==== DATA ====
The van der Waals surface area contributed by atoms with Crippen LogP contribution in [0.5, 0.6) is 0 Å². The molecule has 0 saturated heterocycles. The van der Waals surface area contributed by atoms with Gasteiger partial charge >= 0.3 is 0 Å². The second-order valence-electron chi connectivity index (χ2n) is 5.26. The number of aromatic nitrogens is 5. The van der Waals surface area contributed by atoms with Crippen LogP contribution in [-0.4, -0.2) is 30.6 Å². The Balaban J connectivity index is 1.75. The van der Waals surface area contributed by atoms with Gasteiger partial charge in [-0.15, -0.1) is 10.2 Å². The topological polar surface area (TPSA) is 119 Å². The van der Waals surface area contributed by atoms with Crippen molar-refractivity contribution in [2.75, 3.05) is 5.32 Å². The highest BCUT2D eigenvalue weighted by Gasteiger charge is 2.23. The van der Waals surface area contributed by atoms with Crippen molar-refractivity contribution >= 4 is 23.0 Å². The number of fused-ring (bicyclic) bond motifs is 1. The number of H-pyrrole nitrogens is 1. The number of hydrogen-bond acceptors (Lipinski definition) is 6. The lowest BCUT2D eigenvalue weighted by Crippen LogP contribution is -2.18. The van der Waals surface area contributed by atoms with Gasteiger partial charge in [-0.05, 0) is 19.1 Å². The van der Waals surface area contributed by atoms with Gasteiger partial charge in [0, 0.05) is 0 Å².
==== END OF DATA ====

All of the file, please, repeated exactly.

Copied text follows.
The van der Waals surface area contributed by atoms with Crippen LogP contribution in [0.5, 0.6) is 0 Å². The molecule has 0 saturated heterocycles. The van der Waals surface area contributed by atoms with Gasteiger partial charge >= 0.3 is 0 Å². The second-order valence-electron chi connectivity index (χ2n) is 5.26. The number of aromatic nitrogens is 5. The van der Waals surface area contributed by atoms with Crippen LogP contribution in [-0.4, -0.2) is 30.6 Å². The Balaban J connectivity index is 1.75. The van der Waals surface area contributed by atoms with Gasteiger partial charge in [-0.15, -0.1) is 10.2 Å². The topological polar surface area (TPSA) is 119 Å². The van der Waals surface area contributed by atoms with Crippen molar-refractivity contribution in [2.75, 3.05) is 5.32 Å². The highest BCUT2D eigenvalue weighted by Gasteiger charge is 2.23. The van der Waals surface area contributed by atoms with Crippen molar-refractivity contribution >= 4 is 23.0 Å². The number of fused-ring (bicyclic) bond motifs is 1. The number of H-pyrrole nitrogens is 1. The number of hydrogen-bond acceptors (Lipinski definition) is 6. The lowest BCUT2D eigenvalue weighted by Crippen LogP contribution is -2.18. The van der Waals surface area contributed by atoms with Gasteiger partial charge in [-0.05, 0) is 19.1 Å². The van der Waals surface area contributed by atoms with Gasteiger partial charge in [0, 0.05) is 0 Å².